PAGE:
Woman at War is a new Icelandic film from director Benedikt Erlingsson. The movie follows a woman in her forties who sets out to sabotage the Aluminum industry to protect her country from the damage it does on the environment until she receives news of an orphan that she may be able to adopt. It debuted at the 2018 Cannes Critics’ Week and has played other festivals including Toronto and London.
A significant portion of what worked so well with this film was that it had a very surreal feel overall. For example, frequently, an accompaniment band could be seen following around the characters. The movie doesn’t feel the need to explain this, instead just leaving the band as a fun, wacky quirk. This may seem like a small thing, but it definitely goes a long way in making the film more compelling and fun to watch.
Another thing that works in this movie’s favor is its dark sense of humor. There is obviously some humor in the more ridiculous aspects of the film, but there are also some other parts of the script that are quite hilarious. For example, there is a recurring gag about a tourist that is always caught in the wrong place at the wrong time. He never fails to elicit a laugh.
The plot serves more as a vessel to deliver the message than anything else. The script doesn’t really do anything to make the protagonist’s rebellious activities particularly complex. This is likely because the point of the movie is that she is an everyday person that is doing extraordinarily impactful things in simple ways.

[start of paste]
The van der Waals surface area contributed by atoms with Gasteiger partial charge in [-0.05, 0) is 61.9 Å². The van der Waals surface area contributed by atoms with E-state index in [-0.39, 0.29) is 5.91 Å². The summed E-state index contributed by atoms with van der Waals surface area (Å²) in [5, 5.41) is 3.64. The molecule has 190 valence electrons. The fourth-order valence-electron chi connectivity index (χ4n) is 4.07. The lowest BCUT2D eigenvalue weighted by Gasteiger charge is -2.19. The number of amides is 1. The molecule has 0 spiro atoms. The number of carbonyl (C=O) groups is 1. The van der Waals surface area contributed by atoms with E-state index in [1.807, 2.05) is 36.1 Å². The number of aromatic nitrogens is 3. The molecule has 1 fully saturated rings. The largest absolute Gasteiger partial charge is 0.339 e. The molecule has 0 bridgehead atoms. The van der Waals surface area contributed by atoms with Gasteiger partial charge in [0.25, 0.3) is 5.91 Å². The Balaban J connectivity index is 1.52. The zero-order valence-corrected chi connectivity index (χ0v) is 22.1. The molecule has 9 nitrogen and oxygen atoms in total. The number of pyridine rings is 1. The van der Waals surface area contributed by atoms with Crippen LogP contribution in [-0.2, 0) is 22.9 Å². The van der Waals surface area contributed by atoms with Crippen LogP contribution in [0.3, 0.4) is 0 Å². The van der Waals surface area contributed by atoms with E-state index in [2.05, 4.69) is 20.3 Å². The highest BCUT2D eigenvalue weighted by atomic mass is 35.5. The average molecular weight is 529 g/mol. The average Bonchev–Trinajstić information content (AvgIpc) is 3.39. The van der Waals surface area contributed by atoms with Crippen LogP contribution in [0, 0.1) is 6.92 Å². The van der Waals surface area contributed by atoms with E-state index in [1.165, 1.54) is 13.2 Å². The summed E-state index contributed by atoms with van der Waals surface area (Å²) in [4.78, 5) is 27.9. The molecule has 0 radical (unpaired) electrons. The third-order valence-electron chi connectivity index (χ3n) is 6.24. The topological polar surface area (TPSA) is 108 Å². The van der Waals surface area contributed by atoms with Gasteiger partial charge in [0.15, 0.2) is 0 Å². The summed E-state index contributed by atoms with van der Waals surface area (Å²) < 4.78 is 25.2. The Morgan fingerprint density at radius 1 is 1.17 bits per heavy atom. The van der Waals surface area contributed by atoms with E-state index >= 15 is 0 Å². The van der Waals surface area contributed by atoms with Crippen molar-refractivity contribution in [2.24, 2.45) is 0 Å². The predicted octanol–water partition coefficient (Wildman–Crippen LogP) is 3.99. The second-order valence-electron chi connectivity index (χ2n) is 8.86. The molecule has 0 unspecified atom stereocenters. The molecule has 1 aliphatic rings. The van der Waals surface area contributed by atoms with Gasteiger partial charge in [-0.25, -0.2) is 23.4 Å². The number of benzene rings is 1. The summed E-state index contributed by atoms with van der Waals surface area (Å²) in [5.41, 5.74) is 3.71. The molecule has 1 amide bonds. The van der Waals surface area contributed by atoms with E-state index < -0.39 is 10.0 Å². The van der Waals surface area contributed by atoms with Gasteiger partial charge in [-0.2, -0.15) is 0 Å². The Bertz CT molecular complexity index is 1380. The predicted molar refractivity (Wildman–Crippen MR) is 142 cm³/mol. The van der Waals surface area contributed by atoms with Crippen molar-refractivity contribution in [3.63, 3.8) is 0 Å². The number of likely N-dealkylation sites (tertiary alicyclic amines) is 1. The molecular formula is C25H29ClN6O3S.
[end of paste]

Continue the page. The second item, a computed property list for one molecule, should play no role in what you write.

The characters in the film are very compelling, and that helps make the story more interesting as a whole. The protagonist, Halla, is a complex, rounded character. The arc she experiences over the course of the movie allows her to grow and gain more sympathy from the audience. Many will appreciate her for her noble quest to bring security to her people and her home even if the methods she uses to do so aren’t the most orthodox.
The actors all do a great job in their roles. Halldóra Gerharðsdóttir is excellent in her dual role as the protagonist and her sister. She brings both emotional nuance and humor to the character in a way that is extremely enjoyable to watch. Although the film is largely her show, some people in the supporting cast, like Juan Camillo Roman Estrada and Jóhann Sigurðarson have some moments in which they shine.
In technical terms, the movie is very strong too. Obviously, music plays a huge role in the film because of the band that follows around the characters. The score is relatively complex for such a small instrumentation, with only a tuba player, a percussionist, and someone who switches between accordion and piano. There is also a small trio of singers from time to time. This music goes a long way in setting the tone and overall feel of the movie.
Overall, Woman at War was an impressively-made and enjoyable film. It’s definitely quirky and unusual, though, so if that isn’t your thing, this probably won’t be for you.
Woman at War opens in theaters March 1.